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I thought of building a sort of subway but I was kind of bored of the regular walking, minecarts, and boats on ice. So I remembered flying machines. Is there a two-way design that is actually faster than going by the ordinary minecart? If so please give me a link or picture or at least some form of instructions.

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A minecart's top speed is 8 blocks per second (along one axis) .

A piston powered flying machine would be bound to redstone ticks, there are 10 redstone ticks per second. In theory, if you manage to push the flying machine every single redstone tick, then you could go at up to 10 blocks per second.

This would require an extended piston to instantly be replaced, or pushed forward. You would need at least a second redstone tick, just to move the piston back into place, making the theoretical top speed of a flying machine 5 blocks per second1, which is slower than a minecart.

1: 5 blocks average speed, it is however possible to go at up to 10 blocks per second in quick bursts.

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    This flying machine is the fastest I could find after looking it up for a bit, it's stated that it's impossible to stop it without breaking it completely, so it's definitely not two-way and it goes at 4.615 blocks per second, or a bit faster than half the speed of a minecart. – user232393 Sep 15 at 15:34
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    While the basic conclusion ("no") is correct, the answer is based on a flawed assumption that the machine must move at most 1 block per tick. There are machines where a part of it moves multiple blocks within the one tick; arranging multiple pistons to be activated within the same tick in a specific order you can achieve a burst of speed covering multiple blocks in the same tick. (melon&pumpkin harvester machines utilize this to push down every other block.) Unfortunately the complexity and required part count to achieve continuous high speed motion that way makes it unfeasible. – SF. Sep 16 at 12:22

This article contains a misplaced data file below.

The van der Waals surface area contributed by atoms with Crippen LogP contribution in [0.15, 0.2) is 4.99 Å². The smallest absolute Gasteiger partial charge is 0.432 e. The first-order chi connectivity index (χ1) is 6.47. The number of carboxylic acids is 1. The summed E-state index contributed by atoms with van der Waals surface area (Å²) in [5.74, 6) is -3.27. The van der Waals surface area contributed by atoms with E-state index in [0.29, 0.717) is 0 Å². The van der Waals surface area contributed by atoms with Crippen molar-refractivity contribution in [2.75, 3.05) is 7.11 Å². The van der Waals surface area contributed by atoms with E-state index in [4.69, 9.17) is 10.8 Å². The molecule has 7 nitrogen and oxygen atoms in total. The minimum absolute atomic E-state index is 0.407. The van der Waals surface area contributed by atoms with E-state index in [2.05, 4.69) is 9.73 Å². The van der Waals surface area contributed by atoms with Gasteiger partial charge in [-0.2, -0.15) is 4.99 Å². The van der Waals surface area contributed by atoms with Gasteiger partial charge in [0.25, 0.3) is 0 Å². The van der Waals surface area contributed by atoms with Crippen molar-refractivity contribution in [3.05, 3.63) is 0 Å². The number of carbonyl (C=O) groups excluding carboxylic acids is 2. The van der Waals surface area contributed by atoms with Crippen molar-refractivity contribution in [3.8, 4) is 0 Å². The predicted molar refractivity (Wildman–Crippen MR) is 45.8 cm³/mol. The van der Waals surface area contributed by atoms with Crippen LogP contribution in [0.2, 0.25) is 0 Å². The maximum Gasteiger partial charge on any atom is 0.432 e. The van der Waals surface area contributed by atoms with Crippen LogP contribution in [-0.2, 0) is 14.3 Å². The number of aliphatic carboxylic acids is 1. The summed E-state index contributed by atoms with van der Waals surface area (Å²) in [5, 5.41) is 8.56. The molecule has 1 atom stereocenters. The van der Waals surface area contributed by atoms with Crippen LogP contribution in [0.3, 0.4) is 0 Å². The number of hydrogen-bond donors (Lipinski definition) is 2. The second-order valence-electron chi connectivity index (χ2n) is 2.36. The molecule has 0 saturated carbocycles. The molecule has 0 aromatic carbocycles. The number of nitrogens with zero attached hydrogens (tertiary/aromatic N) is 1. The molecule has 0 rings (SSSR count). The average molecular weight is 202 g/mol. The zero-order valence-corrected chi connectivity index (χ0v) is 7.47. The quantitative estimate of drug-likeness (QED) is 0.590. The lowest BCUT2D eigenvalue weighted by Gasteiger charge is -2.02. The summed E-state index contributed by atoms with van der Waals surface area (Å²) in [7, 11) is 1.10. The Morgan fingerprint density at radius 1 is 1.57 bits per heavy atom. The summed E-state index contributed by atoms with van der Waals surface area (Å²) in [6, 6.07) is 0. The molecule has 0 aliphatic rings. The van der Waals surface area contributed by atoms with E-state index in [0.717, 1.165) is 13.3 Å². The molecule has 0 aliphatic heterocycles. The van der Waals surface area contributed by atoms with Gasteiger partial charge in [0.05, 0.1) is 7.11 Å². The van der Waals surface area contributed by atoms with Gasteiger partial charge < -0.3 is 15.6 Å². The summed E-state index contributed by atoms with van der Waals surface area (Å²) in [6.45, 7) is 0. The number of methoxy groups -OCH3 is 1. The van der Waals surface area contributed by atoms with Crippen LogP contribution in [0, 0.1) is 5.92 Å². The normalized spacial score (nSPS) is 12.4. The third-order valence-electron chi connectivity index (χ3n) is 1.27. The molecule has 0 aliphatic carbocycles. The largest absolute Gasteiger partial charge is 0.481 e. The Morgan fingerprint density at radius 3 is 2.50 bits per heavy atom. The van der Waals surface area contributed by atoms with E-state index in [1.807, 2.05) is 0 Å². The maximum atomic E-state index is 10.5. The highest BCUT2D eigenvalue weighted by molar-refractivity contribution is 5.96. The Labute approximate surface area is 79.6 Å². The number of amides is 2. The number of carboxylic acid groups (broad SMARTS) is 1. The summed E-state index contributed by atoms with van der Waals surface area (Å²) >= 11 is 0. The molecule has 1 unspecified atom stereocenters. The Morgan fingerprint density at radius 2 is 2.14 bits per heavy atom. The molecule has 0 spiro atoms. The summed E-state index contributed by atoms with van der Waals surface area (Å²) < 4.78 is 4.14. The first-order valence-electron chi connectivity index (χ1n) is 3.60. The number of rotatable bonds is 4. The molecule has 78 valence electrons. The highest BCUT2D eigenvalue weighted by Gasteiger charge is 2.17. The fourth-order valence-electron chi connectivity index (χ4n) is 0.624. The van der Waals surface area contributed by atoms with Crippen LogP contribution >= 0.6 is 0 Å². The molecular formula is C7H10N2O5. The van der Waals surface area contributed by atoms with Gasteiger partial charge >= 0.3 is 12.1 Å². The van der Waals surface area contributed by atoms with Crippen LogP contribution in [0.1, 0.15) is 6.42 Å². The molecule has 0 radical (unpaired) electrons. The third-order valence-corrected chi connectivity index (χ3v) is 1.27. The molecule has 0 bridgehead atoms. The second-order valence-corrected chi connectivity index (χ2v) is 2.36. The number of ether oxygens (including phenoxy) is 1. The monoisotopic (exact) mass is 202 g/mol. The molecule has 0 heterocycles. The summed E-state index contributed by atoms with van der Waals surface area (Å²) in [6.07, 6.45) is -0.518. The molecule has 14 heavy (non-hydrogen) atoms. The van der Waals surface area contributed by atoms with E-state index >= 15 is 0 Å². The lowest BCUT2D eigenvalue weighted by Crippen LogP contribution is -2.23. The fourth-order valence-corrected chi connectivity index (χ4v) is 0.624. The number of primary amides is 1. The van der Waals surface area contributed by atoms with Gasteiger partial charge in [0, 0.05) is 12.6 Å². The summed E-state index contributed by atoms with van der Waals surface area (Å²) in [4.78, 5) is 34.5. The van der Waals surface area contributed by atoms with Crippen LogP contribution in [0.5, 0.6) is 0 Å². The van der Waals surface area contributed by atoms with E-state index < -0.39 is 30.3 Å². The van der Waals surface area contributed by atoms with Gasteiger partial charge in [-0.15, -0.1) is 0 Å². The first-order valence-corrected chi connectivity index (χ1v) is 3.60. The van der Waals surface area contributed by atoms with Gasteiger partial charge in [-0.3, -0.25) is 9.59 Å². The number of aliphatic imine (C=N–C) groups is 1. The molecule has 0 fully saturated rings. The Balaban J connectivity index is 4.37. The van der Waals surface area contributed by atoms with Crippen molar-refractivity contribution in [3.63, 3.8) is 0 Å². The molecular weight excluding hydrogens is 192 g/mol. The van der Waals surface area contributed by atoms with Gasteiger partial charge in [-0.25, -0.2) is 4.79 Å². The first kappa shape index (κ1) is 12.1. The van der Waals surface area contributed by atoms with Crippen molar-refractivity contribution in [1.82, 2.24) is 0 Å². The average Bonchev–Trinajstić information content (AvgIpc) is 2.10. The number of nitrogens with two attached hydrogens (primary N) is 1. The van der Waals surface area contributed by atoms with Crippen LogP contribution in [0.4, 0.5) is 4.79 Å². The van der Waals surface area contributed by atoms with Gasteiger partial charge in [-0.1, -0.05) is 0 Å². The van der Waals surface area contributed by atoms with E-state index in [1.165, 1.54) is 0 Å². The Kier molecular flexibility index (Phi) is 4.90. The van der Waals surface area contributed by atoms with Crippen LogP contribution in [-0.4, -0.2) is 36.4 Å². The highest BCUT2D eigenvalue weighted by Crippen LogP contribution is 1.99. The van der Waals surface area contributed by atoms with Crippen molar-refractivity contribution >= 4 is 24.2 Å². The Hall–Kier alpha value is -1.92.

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    @SF Do you have a reference for a relatively simple setup that moves a block, where the block is moved multiple blocks along a single axis within one tick (it doesn't have to push the block repeatedly and the setup doesn't have to reset itself)? If not, then it would be nice if you could link to one of those melon/pumpkin harvesters. I will look into it and update my answer accordingly. – user232393 Sep 16 at 12:39
  • Dissecting Minecraft pt 9, around 23:00. Later on, the update order mechanics is discussed. – SF. Sep 16 at 14:14
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    @SF The blocks in the example move at a speed of 1 block per tick. An observer has a 1 tick delay. What actually happens is this: in the first tick, one of the two pistons extends, the observer didn't fire yet, because of the delay. In the second tick the second piston extends, and then the observer ticks, as the delay is over at that point, causing the downwards piston to extend after "skipping" one block. There is no part that moves 2 blocks in one tick. If you try to extend this to move three blocks, then the downward facing piston would still extend after two blocks. – user232393 Sep 16 at 14:40

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